.....and the video evidence may well have been the main reason...but my point is we don't know and have no way of knowing so in any criminal trial if any substantive evidence is found to be wrong/misleading then the conviction is possibly unsound.
3 years for fuck all cubed was very harsh...let him out know now and call it quits all round I say.
Joined: 08 Mar 2010 Location: Pembrokeshire (Wales)
Posted: Tue Jul 12, 2011 11:35 pm Post subject:
Just an observation...
Lothian & Borders Police spend several million pounds and devote thousands of man hours to investigate the 'desperado' Tommy Sheridan.
Giving evidence before the commons select committee, former DAC of the Metropolitan Police Peter Clarke uttered ".....I could not justify the huge expenditure of resources this would entail over an inevitably protracted period.....", when referring to the NOTW hacking 'investigation', or rather lack of one.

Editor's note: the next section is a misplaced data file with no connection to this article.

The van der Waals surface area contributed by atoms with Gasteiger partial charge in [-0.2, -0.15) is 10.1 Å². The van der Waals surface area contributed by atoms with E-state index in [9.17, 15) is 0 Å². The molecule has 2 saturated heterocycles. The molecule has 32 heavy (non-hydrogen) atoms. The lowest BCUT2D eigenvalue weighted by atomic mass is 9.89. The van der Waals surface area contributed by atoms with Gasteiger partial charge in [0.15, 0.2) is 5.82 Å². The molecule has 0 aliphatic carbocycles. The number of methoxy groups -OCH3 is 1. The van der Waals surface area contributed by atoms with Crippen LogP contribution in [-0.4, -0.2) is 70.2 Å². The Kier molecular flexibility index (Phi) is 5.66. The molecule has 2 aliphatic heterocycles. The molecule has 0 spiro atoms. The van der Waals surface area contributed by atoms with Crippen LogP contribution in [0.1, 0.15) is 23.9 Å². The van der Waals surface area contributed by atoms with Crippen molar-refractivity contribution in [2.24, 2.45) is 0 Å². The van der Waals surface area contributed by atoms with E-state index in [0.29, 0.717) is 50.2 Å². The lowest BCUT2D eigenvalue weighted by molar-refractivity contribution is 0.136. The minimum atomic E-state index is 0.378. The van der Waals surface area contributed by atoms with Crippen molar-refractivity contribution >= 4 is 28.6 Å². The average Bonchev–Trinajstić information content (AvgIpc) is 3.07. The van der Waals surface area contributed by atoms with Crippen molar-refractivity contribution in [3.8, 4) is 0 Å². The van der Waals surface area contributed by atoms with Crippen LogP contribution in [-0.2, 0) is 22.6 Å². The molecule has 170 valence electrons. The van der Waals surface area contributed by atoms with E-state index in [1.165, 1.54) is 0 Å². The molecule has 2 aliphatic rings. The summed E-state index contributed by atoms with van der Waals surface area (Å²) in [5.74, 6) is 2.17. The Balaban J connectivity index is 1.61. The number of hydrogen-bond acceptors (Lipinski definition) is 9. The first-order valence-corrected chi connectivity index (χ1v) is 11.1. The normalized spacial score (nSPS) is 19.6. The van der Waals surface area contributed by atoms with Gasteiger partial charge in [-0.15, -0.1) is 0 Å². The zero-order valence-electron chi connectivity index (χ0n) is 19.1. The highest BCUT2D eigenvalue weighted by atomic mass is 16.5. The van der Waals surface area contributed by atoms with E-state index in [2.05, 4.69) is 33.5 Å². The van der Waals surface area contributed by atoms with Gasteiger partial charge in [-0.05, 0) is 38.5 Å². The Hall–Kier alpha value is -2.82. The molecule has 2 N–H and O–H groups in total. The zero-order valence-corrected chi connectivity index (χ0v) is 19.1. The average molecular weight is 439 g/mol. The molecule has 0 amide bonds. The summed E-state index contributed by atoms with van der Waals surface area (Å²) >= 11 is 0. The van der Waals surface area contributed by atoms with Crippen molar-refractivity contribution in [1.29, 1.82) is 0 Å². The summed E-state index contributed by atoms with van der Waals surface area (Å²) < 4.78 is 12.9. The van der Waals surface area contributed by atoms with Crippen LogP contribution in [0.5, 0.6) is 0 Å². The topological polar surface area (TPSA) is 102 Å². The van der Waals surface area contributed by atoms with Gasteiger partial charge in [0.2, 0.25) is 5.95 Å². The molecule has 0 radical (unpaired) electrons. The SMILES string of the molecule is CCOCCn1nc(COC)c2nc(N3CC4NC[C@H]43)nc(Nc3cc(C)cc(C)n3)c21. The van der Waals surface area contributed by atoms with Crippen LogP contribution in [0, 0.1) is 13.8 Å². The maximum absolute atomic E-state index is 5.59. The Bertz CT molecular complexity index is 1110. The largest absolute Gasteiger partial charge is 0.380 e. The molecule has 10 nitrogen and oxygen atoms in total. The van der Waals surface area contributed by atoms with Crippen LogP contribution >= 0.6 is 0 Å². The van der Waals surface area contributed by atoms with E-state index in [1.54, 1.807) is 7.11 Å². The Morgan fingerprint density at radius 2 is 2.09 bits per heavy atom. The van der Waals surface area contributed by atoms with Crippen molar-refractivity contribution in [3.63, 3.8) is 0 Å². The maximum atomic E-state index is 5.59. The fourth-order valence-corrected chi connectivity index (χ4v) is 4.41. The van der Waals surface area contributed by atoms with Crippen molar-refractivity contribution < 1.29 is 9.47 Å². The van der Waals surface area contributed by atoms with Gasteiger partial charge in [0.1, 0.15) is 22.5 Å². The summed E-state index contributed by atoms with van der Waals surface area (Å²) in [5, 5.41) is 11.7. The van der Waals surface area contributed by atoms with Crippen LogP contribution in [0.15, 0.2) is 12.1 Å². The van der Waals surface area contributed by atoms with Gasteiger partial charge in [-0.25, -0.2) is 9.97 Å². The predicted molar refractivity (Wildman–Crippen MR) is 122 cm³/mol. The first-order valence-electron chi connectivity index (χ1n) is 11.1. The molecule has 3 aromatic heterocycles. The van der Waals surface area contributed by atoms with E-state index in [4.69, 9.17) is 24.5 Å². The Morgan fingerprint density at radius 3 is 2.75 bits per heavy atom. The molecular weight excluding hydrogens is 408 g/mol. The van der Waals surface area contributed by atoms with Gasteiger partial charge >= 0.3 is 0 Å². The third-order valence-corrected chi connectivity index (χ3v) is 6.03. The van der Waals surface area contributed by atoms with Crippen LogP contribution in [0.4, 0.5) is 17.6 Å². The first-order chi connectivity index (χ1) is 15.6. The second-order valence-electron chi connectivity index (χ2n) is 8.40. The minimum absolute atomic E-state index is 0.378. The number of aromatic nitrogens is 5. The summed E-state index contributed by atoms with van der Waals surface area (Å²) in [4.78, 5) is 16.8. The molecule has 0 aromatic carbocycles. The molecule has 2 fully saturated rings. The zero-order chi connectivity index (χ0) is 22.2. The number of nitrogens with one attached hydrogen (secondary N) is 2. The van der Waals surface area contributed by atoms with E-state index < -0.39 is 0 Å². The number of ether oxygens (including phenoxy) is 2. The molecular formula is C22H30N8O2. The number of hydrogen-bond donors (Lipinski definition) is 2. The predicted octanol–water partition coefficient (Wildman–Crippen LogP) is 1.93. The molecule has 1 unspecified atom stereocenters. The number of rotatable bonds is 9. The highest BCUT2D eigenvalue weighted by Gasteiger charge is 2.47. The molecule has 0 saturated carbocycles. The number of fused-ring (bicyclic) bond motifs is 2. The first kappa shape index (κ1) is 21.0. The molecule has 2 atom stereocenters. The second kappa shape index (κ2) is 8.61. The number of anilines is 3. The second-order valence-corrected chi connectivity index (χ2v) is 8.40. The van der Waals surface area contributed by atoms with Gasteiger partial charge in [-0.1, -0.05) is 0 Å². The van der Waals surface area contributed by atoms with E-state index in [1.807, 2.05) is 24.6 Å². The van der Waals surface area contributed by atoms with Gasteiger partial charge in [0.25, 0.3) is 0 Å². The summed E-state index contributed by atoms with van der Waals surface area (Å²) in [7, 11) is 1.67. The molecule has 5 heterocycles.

Given the difference in size and resources of those two particular forces, ahem s-e-r-v-i-c-e-s (!), it does make you wonder how they arrive at those particular decisions.
Tommy Sheridan perjury conviction appeal rejected
4th August 2011
The BBC understands that Tommy Sheridan's appeal against his perjury conviction has been refused. It is thought that judges at the Court of Criminal Appeal have said his case was "unarguable".
The former Scottish Socialist Party leader was jailed for three years at the High Court in Glasgow in January after being convicted of perjury. He was found guilty of lying during his successful defamation case against the News of the World newspaper in 2006.
Sheridan has been serving his sentence at Castle Huntly Open Prison in Angus.